Outside BJP headquarters in New Delhi on Tuesday, dozens of Modi supporters danced to drums and chanted Hindu nationalist slogans, wearing shirts that read “I am Modi’s family” and scarves the color of saffron, the BJP’s official color which is also associated with Hindu nationalism.

Inside, the feeling was less celebratory.

Anxious and disappointed party workers and Modi supporters were glued to the TV screens, awaiting the final results as the supermajority they had hoped for appeared increasingly out of reach. Others were angry.

“Some voters betrayed us. They betrayed Indian tradition,” said Ram Shankar Maharaj, a Hindu priest who had traveled to New Delhi to watch the results from his home in the northern city of Ayodhya, where Modi in January presided over the opening of a grand Hindu temple on a contested holy site.

The Ayodhya constituency that includes the temple was among those that the BJP conceded on Tuesday.

“We should have gotten 500 [seats],” Maharaj added. “India will suffer from this. Had they cleared 400, the country would flourish.”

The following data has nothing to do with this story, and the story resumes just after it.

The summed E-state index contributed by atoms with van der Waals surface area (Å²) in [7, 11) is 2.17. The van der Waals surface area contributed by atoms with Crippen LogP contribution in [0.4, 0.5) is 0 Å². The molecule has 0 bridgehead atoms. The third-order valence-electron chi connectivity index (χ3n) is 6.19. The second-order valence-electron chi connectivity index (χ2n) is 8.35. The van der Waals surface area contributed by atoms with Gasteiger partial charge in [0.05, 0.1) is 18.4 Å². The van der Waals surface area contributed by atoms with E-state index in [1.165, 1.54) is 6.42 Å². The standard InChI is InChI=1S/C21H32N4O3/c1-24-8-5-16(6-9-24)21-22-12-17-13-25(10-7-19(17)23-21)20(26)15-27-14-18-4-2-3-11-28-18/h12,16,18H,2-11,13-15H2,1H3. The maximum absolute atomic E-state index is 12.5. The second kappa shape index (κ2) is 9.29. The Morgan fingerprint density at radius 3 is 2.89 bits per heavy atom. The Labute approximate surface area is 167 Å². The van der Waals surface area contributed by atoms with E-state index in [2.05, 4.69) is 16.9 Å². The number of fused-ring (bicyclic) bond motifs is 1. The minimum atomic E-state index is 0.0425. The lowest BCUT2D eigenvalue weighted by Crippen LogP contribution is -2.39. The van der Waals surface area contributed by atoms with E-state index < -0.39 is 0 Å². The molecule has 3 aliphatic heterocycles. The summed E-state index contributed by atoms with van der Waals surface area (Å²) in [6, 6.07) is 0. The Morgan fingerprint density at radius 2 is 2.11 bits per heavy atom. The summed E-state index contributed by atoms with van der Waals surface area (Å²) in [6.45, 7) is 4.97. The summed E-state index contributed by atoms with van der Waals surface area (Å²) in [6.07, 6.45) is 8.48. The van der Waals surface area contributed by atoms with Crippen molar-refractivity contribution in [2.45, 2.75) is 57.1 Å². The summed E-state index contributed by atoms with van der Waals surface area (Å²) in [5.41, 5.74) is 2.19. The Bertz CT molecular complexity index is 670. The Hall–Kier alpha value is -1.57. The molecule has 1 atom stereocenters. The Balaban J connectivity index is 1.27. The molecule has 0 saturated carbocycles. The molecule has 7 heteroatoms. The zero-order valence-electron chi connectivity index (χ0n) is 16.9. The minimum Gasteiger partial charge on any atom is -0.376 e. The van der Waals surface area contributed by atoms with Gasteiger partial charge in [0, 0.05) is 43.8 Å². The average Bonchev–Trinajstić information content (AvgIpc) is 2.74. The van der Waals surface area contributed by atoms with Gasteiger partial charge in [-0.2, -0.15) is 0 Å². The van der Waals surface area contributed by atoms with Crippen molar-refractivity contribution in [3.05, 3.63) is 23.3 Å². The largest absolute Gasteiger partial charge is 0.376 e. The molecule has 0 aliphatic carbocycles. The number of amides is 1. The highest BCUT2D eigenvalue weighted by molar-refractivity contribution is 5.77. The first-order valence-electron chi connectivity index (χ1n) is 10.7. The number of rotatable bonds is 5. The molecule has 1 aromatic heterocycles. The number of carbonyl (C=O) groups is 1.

India’s benchmark stock indices closed at record highs on Monday after exit polls pointed to a thumping victory for Modi, then fell sharply Tuesday as the results became more muddied.

Speaking across from BJP headquarters Tuesday night, Modi claimed victory, saying his alliance was poised to form a government. Rather than focusing on the BJP itself, he mentioned the broader alliance multiple times and praised its leaders.

“This is a victory for the world’s biggest democracy,” Modi said as supporters chanted Hindu nationalist slogans. “This is the first time a government has come back for the third time.”

Congress, the main opposition party, was in a buoyant mood. “This is the people’s victory, and democracy’s victory,” Congress President Mallikarjun Kharge told a news conference.

Regardless of the results, Modi’s ethos of a Hindu-first nation is now deeply entrenched in Indian politics, raising fears among Muslims and other minority groups over how they would fare during five more years of Modi rule.